AUGUSTA — There is an abundance of fans at Augusta National today who likely are Tiger Woods aficionados, give or take a few who maintain allegiance to competitors like Phil Mickelson and Rory McIlroy, along with a latent following for Bubba Watson.
If you are younger than 40, you identify with those aforementioned lions of today’s leaderboards, but for those 50 and older, there is a reaching back to recall the heyday of the golf legends who are now the familiar tournament starters — Arnold Palmer, Jack Nicklaus and Gary Player.
Among the traditions of the Masters is the honoring of the past, not just eras, but the players — the old guard. They played in the tournament until technology rendered them competitively obsolete. Long before it became fashionable at other tournaments, you could see past winners like Gene Sarazen, Sam Snead and Byron Nelson moving about the grounds. Until crowds began to give Hogan claustrophobia, you would see him in the clubhouse socializing with his friends.
And as antisocial as some thought Hogan to be in his sundown years, it was this master of his sport who suggested that there be an annual champions dinner. From that recommendation another signature tradition evolved at the tournament.
The defending champion chooses the menu and hosts the dinner which is attended by former champions and the chairman. Bob Goalby, the 1968 champion — who drives from his home near St. Louis in Bellville, Ill., every year — noted earlier this week that ordering from the menu remains a preferred option for many. When 1988 winner Sandy Lyle imported haggis from Scotland, it didn’t affect Sam Snead.
“The waiter,” Goalby said with a laugh, “knew to set down steak and lobster at Sam’s place.”
The original honorary starters were Jock Hutchinson and Freddie McLeod, who eventually gave way to Nelson, Snead and Sarazen. The last of that triumvirate to start the Masters was Snead, who called it quits after 2002 when his wayward tee shot collided with the noggin of a spectator on the right side of the first fairway.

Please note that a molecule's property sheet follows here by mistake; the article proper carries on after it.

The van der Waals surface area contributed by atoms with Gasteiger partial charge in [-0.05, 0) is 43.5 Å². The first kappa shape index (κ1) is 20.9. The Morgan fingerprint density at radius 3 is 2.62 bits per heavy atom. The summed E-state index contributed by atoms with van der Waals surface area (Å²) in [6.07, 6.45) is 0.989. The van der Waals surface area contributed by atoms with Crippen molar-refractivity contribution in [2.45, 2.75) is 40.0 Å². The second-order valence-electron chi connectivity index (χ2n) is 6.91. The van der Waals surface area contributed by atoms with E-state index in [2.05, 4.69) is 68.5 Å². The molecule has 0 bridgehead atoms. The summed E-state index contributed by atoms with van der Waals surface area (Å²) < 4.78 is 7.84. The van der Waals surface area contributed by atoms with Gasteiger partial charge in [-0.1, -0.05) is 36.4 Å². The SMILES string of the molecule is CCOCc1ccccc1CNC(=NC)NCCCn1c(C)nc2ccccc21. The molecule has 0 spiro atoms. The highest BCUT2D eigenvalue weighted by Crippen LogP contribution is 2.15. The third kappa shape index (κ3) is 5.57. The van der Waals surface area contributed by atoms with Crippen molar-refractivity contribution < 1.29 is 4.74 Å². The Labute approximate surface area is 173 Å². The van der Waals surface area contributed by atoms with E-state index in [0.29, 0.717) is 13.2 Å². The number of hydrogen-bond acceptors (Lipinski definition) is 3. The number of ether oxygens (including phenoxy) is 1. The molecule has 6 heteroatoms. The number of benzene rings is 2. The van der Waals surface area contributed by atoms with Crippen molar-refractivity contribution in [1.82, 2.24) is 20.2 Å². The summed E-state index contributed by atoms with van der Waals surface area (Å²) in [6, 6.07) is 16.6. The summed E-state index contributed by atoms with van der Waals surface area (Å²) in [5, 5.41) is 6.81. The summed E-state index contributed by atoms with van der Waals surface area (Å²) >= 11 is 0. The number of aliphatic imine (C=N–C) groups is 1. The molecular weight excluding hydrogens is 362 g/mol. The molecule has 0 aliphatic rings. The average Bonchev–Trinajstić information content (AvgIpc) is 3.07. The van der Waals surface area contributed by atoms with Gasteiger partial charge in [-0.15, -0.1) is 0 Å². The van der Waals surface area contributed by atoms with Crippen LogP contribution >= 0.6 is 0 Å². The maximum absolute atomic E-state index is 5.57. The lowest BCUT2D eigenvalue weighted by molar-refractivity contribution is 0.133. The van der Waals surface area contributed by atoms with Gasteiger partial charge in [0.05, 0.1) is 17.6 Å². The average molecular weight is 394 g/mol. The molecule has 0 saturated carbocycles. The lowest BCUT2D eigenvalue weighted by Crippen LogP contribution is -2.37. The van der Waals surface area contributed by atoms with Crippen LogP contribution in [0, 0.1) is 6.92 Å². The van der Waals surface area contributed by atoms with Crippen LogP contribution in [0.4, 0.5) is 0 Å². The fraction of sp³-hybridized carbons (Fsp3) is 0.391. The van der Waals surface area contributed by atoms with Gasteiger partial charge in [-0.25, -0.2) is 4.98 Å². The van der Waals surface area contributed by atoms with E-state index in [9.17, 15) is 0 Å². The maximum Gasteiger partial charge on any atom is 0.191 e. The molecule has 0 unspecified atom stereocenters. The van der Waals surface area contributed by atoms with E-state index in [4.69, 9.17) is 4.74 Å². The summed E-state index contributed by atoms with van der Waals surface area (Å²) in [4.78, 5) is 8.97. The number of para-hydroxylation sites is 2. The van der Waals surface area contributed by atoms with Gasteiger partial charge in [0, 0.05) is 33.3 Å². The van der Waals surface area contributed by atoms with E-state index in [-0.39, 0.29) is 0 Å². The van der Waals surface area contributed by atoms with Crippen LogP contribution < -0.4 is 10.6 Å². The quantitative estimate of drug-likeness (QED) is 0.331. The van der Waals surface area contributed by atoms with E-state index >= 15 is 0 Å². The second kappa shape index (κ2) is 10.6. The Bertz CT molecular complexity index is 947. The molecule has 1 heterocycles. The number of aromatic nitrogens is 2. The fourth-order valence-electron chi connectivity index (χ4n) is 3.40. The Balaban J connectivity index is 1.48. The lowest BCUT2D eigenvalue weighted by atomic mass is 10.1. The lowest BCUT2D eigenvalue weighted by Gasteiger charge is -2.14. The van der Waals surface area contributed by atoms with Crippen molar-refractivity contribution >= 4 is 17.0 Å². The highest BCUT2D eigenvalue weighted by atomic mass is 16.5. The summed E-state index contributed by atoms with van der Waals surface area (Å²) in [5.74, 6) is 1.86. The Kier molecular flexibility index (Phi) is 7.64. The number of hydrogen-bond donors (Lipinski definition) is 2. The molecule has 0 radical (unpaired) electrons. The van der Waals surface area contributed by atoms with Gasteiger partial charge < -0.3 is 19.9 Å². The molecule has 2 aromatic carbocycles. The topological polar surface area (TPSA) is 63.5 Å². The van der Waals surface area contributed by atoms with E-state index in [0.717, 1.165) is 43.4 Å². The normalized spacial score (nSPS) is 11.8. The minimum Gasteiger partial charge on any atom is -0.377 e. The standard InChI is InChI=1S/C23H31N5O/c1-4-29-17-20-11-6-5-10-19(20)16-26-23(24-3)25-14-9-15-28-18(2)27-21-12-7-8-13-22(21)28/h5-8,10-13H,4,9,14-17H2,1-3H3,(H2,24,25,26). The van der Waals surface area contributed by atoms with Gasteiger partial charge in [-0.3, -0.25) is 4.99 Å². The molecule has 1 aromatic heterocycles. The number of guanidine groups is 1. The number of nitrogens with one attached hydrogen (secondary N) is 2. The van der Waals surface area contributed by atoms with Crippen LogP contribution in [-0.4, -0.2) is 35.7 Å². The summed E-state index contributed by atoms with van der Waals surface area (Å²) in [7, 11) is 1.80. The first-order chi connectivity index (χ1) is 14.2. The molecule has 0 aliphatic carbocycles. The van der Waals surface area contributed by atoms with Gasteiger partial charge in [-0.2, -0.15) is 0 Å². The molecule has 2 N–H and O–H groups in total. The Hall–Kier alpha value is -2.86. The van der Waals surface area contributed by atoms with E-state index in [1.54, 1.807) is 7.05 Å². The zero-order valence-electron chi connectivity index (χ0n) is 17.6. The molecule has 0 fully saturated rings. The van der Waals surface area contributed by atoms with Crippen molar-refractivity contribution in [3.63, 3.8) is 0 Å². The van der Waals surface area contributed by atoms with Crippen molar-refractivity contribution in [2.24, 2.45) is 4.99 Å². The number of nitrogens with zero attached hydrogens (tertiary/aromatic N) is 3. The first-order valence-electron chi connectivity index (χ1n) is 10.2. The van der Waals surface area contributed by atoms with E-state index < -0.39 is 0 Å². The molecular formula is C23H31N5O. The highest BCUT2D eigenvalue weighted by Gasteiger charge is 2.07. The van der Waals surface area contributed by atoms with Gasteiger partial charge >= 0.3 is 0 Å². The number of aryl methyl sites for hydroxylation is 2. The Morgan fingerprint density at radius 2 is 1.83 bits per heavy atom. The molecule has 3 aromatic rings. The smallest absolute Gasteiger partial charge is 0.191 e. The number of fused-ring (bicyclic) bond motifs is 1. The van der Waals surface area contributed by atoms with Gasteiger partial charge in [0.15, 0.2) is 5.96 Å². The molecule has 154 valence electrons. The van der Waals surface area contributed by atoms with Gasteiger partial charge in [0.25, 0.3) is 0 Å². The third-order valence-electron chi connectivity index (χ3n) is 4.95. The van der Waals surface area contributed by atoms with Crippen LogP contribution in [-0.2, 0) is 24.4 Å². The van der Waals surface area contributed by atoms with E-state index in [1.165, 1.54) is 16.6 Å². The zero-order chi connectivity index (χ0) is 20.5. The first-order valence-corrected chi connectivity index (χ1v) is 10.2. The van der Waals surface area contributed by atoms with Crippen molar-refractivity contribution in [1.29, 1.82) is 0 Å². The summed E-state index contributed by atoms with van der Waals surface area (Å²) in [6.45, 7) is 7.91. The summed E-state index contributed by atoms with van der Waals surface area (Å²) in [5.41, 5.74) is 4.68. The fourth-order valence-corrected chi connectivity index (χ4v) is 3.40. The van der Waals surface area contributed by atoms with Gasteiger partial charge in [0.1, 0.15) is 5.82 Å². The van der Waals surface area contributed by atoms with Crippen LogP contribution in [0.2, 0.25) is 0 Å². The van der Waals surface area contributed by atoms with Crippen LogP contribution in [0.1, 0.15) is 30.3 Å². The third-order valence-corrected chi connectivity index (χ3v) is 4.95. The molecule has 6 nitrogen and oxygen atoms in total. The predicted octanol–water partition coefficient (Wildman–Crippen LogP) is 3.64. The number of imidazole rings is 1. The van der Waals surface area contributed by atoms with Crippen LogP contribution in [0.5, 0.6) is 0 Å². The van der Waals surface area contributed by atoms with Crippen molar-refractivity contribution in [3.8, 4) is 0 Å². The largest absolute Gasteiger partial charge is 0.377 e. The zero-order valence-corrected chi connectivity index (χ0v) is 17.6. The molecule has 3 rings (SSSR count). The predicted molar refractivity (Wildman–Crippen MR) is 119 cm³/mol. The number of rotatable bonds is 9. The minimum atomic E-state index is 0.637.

Enjoying conversations with the past champions was simple. Just drag up a chair on the veranda or in the old locker room and ask a few questions. They were always generous and accommodating. There was a certain trust with the old timers who have now gone off to their reward and have been replaced by Palmer, Nicklaus and Player.
With the dew glistening and sparkling in the early morning sunlight, you see crowds gathering by the first tee to witness these three remarkable champions — Arnold, the first four-time winner; Jack, the only six-time champion; and Player, the first foreign champion — provide the ceremonial start of another Masters.
Palmer will always be remembered for his charisma at Augusta. Nobody has ever overpowered the golf course like Nicklaus, which prompts this question. What would Jack have accomplished with today’s clubs? And could the superstars of today have won with Jack’s clubs?
As these men, who have collectively won 13 Masters, provide a lift to the nostalgic spirits of golf fans, you realize that the passing of time has brought about new champions, and with the coming of these talented athletes, there is a new generation of fans who don’t have to rely on their memory for the latest in facts about the tournament. All they have to do is refer to their iPhones or the Internet.
There is only one problem with that. You can’t take electronic gadgets on this golf course.
I hope that is a Masters tradition that will never change.
Loran Smith is a contributing columnist for The Daily Citizen. You can write to him at firstname.lastname@example.org.